So it was on the bus again for a marathon 1200-mile ride to Petaluma, California – a delightful little town in the north end of Marin Co. which we had never visited before. A really great little theatre – The MYSTIC – which dates back to early last century, and an enthusiastic crowd to boot, who dated back to…? They were totally into it, as were the gang the next night in Portland, at a very similar setting, The Aladdin Theatre. We had some laughs there, firstly at the meet & greet for radio station ticket winners in the green room where one couple had either been taken by some ‘acid’ rain or had had a previous date with some heady elixir, and then being regaled with anecdotes from Cliff Castle of Audix Microphones who are HQ-ed in Portland, and who keep our sweet voices heard above the general din of the AWB fife & drum brigade.
And the rain fell, and fell again, then staggered to its feet, and then fell again in more torrents as we rumbled on into Seattle, which brings this little dissertation full-circle and somewhat legitimizes the dread-panned title of this piece; I should mention the stalwartness of the ‘Seattle-ites’ in their defiance of weather that would keep most Americans I have seen over the years firmly indoors. We Scots have a similar climate most of the year – wet, windswept and interesting – and so I appreciate a species which carries a brolly at all times and strides out into the night undaunted and unable to resist good music (they also seem to like AWB). They were a welcoming bunch as usual and we saw seven quite different houses over the four nights we played Jazz Alley, each as interesting and vocal as the last, but each as demographically and age-group-ically varied as the last, also. Forgive me, but I couldn’t find an adjective for ‘age-group’ so I made one up; not that forgiveness is something I seek very often, since I tend to think that one man’s forgiveness is another man’s lunch waiting to be stolen.
Of course it all comes back to food and drink, doesn’t it? From the dietetically perfect foods of the Orient in Japan, back to the hearty Northeast grub of New York, then on to the Southern Californian nightmare of Denny’s (Chez Denois, as we daub it), Wendys, Pizza hut, China Buffets (all full of Mexican patrons), Big Boys, Bigger Boys, Bad Burgers, Super-Subs, and Taco Bells (all full of Asian patrons) – what a variety of absolute shite, but all within walking distance of your BestWesternHolidayHampton. Since tour buses do NOT do a local limo service once parked for the day, that tends to be the main menu in the StripMallville of much of So.Cal. nowadays. But by good fortune, things picked up after that, on a good curry night with old pals Steve Ferrone & ‘Granny’ Grange in LA, to some fine finds in unlikely places like Mesa, AZ (GREAT Mexican), a Casino steakhouse in Alpine, CA, an Indian buffet in Petaluma, then to finding our hotel was around the corner from Corey Shriver’s ‘Wildwood’ in Portland (yes, guys, I’ll send you my haggis recipe – I haven’t forgotten), and finally back to the start of this epicurean journal that is now finally all but over here in Minneapolis.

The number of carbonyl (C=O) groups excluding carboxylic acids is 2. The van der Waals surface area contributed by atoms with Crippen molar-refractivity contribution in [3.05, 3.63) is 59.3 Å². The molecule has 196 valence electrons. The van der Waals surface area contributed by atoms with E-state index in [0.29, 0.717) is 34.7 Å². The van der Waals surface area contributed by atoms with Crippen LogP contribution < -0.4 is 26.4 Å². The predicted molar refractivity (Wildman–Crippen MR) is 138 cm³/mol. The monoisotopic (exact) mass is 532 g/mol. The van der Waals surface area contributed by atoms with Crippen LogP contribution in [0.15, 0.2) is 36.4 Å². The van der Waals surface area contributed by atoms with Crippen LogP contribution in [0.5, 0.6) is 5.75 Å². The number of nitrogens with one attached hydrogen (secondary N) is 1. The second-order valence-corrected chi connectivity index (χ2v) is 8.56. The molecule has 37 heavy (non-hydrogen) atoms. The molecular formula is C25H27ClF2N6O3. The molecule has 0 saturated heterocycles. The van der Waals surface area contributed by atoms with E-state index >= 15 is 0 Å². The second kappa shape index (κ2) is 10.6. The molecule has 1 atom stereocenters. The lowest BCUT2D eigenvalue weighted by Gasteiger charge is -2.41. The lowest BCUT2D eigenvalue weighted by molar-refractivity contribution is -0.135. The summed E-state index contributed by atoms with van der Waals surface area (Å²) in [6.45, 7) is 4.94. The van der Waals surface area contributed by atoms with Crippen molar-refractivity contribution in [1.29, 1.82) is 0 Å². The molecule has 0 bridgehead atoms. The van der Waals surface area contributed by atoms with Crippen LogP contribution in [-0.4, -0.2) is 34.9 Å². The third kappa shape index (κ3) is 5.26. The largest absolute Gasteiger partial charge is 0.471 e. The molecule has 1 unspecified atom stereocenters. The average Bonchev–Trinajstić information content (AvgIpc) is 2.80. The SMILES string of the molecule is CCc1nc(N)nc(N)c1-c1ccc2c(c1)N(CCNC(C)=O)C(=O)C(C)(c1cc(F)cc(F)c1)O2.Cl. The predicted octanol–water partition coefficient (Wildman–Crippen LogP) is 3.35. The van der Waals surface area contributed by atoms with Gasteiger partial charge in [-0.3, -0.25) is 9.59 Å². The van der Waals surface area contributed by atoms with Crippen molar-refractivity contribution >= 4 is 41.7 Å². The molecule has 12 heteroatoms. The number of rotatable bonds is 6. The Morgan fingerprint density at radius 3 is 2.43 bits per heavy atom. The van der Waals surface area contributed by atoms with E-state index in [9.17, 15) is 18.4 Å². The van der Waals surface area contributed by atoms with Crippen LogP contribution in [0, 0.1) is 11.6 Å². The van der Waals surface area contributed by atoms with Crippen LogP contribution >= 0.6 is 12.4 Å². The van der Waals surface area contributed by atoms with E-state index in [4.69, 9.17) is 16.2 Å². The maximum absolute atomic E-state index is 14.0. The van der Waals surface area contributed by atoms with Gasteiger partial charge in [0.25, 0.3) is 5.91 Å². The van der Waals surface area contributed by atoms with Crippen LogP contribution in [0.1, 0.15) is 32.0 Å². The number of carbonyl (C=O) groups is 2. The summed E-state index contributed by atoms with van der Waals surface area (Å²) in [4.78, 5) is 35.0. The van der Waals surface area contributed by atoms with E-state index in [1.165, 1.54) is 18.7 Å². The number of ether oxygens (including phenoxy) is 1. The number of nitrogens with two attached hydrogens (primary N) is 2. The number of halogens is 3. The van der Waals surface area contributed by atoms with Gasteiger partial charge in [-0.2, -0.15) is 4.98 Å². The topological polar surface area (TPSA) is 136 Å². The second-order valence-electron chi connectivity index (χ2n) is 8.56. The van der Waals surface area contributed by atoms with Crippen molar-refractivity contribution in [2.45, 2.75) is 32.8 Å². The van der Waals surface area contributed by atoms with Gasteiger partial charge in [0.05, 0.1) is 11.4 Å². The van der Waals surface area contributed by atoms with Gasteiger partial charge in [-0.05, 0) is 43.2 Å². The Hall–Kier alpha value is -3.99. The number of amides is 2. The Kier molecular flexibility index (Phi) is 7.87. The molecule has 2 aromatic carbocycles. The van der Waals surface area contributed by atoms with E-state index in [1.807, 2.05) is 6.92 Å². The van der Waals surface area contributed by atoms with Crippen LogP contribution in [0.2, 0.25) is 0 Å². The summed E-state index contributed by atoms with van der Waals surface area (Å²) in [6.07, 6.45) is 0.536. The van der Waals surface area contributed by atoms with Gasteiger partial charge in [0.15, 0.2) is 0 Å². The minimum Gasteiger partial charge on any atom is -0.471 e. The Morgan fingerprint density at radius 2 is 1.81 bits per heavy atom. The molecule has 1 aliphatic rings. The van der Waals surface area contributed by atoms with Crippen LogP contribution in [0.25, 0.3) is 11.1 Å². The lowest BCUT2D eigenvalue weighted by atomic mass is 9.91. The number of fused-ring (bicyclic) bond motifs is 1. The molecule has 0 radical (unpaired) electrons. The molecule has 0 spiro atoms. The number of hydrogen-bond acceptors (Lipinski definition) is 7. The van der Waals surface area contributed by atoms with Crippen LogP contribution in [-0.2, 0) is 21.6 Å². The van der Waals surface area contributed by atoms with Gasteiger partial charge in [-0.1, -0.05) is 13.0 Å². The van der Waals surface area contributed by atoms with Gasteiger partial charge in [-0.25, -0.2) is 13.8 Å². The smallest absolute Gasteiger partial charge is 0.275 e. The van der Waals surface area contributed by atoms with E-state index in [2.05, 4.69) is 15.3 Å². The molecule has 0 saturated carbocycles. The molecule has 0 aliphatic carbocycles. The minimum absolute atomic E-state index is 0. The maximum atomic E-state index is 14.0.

And where do you think we’re playing…..Rossi’s, which only has one of Minneapolis’ best steakhouses on the premises and a matching wine list!
I’m off to have a couple of new holes put in my belts, and then prepare to be rolled onstage for the remainder of the week. It isn’t raining here, but I’ll sing anyway.
Happy Thanksgiving to all our readers and may you have a high (and dry) one up in Seattle!